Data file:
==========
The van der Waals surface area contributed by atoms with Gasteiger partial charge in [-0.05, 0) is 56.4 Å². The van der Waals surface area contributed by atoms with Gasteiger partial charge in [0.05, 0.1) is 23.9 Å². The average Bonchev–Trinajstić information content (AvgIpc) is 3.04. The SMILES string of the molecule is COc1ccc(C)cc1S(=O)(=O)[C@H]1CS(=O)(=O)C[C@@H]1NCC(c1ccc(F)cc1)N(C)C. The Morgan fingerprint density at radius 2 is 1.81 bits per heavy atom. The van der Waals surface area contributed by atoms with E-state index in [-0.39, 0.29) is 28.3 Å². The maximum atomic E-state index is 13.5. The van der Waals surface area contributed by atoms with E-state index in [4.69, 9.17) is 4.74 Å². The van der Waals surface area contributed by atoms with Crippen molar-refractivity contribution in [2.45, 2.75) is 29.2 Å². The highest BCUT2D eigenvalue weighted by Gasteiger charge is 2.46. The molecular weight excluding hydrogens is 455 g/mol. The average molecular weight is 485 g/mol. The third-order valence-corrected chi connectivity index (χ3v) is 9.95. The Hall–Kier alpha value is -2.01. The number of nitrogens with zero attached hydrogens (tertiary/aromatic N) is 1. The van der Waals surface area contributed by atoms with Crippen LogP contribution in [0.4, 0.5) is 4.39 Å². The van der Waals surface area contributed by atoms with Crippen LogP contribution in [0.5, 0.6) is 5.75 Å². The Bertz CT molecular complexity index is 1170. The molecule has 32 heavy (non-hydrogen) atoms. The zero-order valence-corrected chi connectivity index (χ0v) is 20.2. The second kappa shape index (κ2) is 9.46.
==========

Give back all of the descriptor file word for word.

The van der Waals surface area contributed by atoms with Gasteiger partial charge in [-0.05, 0) is 56.4 Å². The van der Waals surface area contributed by atoms with Gasteiger partial charge in [0.05, 0.1) is 23.9 Å². The average Bonchev–Trinajstić information content (AvgIpc) is 3.04. The SMILES string of the molecule is COc1ccc(C)cc1S(=O)(=O)[C@H]1CS(=O)(=O)C[C@@H]1NCC(c1ccc(F)cc1)N(C)C. The Morgan fingerprint density at radius 2 is 1.81 bits per heavy atom. The van der Waals surface area contributed by atoms with E-state index in [-0.39, 0.29) is 28.3 Å². The maximum atomic E-state index is 13.5. The van der Waals surface area contributed by atoms with E-state index in [4.69, 9.17) is 4.74 Å². The van der Waals surface area contributed by atoms with Crippen molar-refractivity contribution in [2.45, 2.75) is 29.2 Å². The highest BCUT2D eigenvalue weighted by Gasteiger charge is 2.46. The molecular weight excluding hydrogens is 455 g/mol. The average molecular weight is 485 g/mol. The third-order valence-corrected chi connectivity index (χ3v) is 9.95. The Hall–Kier alpha value is -2.01. The number of nitrogens with zero attached hydrogens (tertiary/aromatic N) is 1. The van der Waals surface area contributed by atoms with Crippen LogP contribution in [0.4, 0.5) is 4.39 Å². The van der Waals surface area contributed by atoms with Crippen LogP contribution in [0.5, 0.6) is 5.75 Å². The Bertz CT molecular complexity index is 1170. The molecule has 32 heavy (non-hydrogen) atoms. The zero-order valence-corrected chi connectivity index (χ0v) is 20.2. The second kappa shape index (κ2) is 9.46.